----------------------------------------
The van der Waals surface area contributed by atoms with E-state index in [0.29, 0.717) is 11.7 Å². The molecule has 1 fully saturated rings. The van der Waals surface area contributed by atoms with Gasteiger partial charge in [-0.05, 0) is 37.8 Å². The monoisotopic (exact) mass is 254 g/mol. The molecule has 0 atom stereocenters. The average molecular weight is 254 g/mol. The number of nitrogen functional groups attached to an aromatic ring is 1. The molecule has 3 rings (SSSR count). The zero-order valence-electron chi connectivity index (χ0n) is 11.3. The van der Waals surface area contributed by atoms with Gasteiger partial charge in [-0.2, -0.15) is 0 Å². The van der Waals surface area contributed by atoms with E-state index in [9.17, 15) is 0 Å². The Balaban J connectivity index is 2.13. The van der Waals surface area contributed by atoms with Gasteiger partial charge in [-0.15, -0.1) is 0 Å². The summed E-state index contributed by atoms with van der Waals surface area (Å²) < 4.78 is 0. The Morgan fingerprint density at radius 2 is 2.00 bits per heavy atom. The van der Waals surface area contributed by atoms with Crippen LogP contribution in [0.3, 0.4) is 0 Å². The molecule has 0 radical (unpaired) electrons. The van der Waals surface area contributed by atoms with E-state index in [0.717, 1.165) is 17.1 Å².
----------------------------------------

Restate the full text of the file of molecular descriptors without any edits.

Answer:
The van der Waals surface area contributed by atoms with E-state index in [0.29, 0.717) is 11.7 Å². The molecule has 1 fully saturated rings. The van der Waals surface area contributed by atoms with Gasteiger partial charge in [-0.05, 0) is 37.8 Å². The monoisotopic (exact) mass is 254 g/mol. The molecule has 0 atom stereocenters. The average molecular weight is 254 g/mol. The number of nitrogen functional groups attached to an aromatic ring is 1. The molecule has 3 rings (SSSR count). The zero-order valence-electron chi connectivity index (χ0n) is 11.3. The van der Waals surface area contributed by atoms with Gasteiger partial charge in [-0.2, -0.15) is 0 Å². The van der Waals surface area contributed by atoms with E-state index in [9.17, 15) is 0 Å². The Balaban J connectivity index is 2.13. The van der Waals surface area contributed by atoms with Gasteiger partial charge in [-0.15, -0.1) is 0 Å². The summed E-state index contributed by atoms with van der Waals surface area (Å²) < 4.78 is 0. The Morgan fingerprint density at radius 2 is 2.00 bits per heavy atom. The van der Waals surface area contributed by atoms with Crippen LogP contribution in [0.3, 0.4) is 0 Å². The molecule has 0 radical (unpaired) electrons. The van der Waals surface area contributed by atoms with E-state index in [0.717, 1.165) is 17.1 Å².